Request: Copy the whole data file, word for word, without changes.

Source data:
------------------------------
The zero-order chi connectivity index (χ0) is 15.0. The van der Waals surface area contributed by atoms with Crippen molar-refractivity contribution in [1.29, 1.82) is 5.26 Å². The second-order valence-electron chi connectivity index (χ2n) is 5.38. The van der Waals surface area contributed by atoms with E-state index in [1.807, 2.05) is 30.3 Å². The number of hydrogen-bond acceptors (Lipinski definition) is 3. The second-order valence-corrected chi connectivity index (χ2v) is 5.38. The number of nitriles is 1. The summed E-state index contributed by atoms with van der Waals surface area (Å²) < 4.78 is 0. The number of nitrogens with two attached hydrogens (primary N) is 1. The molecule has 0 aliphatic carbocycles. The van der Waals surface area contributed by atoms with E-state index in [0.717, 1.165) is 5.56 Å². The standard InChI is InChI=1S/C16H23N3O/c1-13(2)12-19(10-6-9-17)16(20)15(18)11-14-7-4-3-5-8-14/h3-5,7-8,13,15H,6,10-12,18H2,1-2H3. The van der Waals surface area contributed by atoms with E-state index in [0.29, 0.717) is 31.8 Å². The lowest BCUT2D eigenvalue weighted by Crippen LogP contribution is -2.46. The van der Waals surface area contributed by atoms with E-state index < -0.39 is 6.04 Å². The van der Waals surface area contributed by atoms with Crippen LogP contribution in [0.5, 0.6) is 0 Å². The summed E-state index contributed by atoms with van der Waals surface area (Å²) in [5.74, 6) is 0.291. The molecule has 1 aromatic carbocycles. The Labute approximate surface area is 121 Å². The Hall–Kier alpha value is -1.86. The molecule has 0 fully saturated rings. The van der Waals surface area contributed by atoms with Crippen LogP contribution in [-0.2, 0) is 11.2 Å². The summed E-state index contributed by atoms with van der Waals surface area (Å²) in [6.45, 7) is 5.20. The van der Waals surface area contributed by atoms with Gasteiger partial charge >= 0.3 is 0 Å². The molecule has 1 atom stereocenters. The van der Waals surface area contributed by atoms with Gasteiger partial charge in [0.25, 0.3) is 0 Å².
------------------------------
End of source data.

The zero-order chi connectivity index (χ0) is 15.0. The van der Waals surface area contributed by atoms with Crippen molar-refractivity contribution in [1.29, 1.82) is 5.26 Å². The second-order valence-electron chi connectivity index (χ2n) is 5.38. The van der Waals surface area contributed by atoms with E-state index in [1.807, 2.05) is 30.3 Å². The number of hydrogen-bond acceptors (Lipinski definition) is 3. The second-order valence-corrected chi connectivity index (χ2v) is 5.38. The number of nitriles is 1. The summed E-state index contributed by atoms with van der Waals surface area (Å²) < 4.78 is 0. The number of nitrogens with two attached hydrogens (primary N) is 1. The molecule has 0 aliphatic carbocycles. The van der Waals surface area contributed by atoms with E-state index in [0.717, 1.165) is 5.56 Å². The standard InChI is InChI=1S/C16H23N3O/c1-13(2)12-19(10-6-9-17)16(20)15(18)11-14-7-4-3-5-8-14/h3-5,7-8,13,15H,6,10-12,18H2,1-2H3. The van der Waals surface area contributed by atoms with E-state index in [0.29, 0.717) is 31.8 Å². The lowest BCUT2D eigenvalue weighted by Crippen LogP contribution is -2.46. The van der Waals surface area contributed by atoms with E-state index < -0.39 is 6.04 Å². The van der Waals surface area contributed by atoms with Crippen LogP contribution in [0.5, 0.6) is 0 Å². The summed E-state index contributed by atoms with van der Waals surface area (Å²) in [5.74, 6) is 0.291. The molecule has 1 aromatic carbocycles. The Labute approximate surface area is 121 Å². The Hall–Kier alpha value is -1.86. The molecule has 0 fully saturated rings. The van der Waals surface area contributed by atoms with Crippen LogP contribution in [-0.2, 0) is 11.2 Å². The summed E-state index contributed by atoms with van der Waals surface area (Å²) in [6.45, 7) is 5.20. The van der Waals surface area contributed by atoms with Gasteiger partial charge >= 0.3 is 0 Å². The molecule has 1 atom stereocenters. The van der Waals surface area contributed by atoms with Gasteiger partial charge in [0.25, 0.3) is 0 Å².